Embodiments of the subject matter described herein relate to operating fault protection devices in an electrical energy distribution system to mitigate the impact of fault conditions, and more particularly, fault conditions that evolve over time, exhibit low-current, or may otherwise be difficult to detect upon initial reclosing. As described in greater detail below, current flow through a fault protection device is initially monitored for a fault condition using a normal or default fault detection threshold while a switching element of the fault protection device is closed to enable current flow. After initially detecting a fault condition, the switching element of the fault protection device is opened to disable current flow in an attempt to isolate the fault condition. Thereafter, after some pre-testing delay period, the switching element tests for whether the fault condition persists within the distribution system. In exemplary embodiments, the switching element generates a pulse of current, for example, the switching element is pulsed closed to allow a temporary current flow through the fault protection device, which may be analyzed in concert with the voltage signals measured at the fault protection device to determine whether the fault condition still persists. In alternative embodiments, the switching device may incorporate solid state elements or other current generating structure to generate the pulse of current. A modified testing fault detection threshold having a greater sensitivity than the normal fault detection threshold is utilized when analyzing the current flow after reclosing the switching device to determine if the fault condition persists. In this regard, the testing fault detection threshold may have time current or impedance characteristics that result in a fault condition being detected in a shorter amount of time and/or at a lower current level than would be detected using the time current or impedance characteristics associated with the normal fault detection threshold. Thus, fault conditions that evolve or otherwise exhibit a lower current than that which initially caused the fault protection device to detect a fault condition may be identified by using the more sensitive testing fault detection threshold. For example, a fault current resulting from a tree or other wooden material contacting electrical distribution lines downstream of a fault protection device may temporarily fluctuate as the wood carbonizes and/or the amount of contact with the electrical distribution line(s) varies.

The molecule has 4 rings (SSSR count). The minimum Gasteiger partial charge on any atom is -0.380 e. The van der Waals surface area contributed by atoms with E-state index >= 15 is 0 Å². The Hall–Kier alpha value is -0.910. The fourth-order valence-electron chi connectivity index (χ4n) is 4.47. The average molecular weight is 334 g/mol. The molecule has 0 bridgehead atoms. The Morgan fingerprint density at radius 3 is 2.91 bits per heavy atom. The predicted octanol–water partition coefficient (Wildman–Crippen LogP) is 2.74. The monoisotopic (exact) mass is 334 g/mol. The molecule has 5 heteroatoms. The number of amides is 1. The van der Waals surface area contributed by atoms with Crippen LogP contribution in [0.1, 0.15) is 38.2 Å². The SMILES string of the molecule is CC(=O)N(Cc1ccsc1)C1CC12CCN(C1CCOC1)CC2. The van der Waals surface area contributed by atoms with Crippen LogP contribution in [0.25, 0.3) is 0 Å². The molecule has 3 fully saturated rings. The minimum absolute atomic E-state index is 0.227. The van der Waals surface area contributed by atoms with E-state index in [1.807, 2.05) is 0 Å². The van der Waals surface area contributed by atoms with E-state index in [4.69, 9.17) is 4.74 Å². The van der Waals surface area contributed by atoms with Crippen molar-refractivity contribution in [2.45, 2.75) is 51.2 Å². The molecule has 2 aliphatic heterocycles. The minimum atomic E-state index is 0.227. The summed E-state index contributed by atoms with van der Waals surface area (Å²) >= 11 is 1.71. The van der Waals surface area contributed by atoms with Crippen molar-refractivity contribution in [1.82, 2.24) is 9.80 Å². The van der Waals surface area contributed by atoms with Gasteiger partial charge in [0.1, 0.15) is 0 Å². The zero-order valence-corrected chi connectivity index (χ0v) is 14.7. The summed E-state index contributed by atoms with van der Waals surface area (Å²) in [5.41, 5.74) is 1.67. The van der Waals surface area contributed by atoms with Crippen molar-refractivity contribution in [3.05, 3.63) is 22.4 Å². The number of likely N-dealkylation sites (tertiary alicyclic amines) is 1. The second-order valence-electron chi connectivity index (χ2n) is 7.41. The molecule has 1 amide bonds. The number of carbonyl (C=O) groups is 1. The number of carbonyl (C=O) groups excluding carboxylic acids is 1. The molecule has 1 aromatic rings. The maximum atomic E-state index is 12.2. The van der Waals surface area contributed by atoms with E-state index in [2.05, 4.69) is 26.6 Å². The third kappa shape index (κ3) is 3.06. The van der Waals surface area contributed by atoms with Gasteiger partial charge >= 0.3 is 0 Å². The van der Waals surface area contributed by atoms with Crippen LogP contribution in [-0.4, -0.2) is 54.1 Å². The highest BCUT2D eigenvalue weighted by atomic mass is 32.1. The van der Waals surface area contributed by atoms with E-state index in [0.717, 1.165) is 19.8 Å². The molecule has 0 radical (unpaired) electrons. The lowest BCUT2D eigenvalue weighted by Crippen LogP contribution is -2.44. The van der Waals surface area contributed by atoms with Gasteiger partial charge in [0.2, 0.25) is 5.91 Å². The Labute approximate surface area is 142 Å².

After pulsing the switching element closed or otherwise testing via the switching element and identifying an absence of the fault condition using the testing fault detection threshold, the switching element is closed to resume current flow through the fault protection device. For an initial transition period after closing the switching element, the current flow through the fault protection device is continually monitored for a fault condition using the modified testing fault detection threshold. In this regard, the modified testing fault detection threshold allows for fault conditions that evolve after initially reclosing the switching element to be detected faster or earlier by the fault protection device, thereby allowing the fault protection device to isolate the fault condition before components upstream of the fault protection device are affected. In the absence of detecting a fault condition during the transition period, once the transition period has elapsed, the fault protection device reverts to monitoring for a subsequent fault condition using the normal or default fault detection threshold. As described in greater detail below, the transition period may be configured or otherwise coordinated relative to the pre-testing delay period for downstream fault protection devices to maximize the duration of time that the more sensitive fault detection threshold is utilized after reclosing while also ensuring the fault detection threshold reverts to the normal level before a downstream fault protection device begins testing and reclosing to prevent fault conditions downstream of a downstream fault protection device from tripping or otherwise triggering the upstream fault protection device.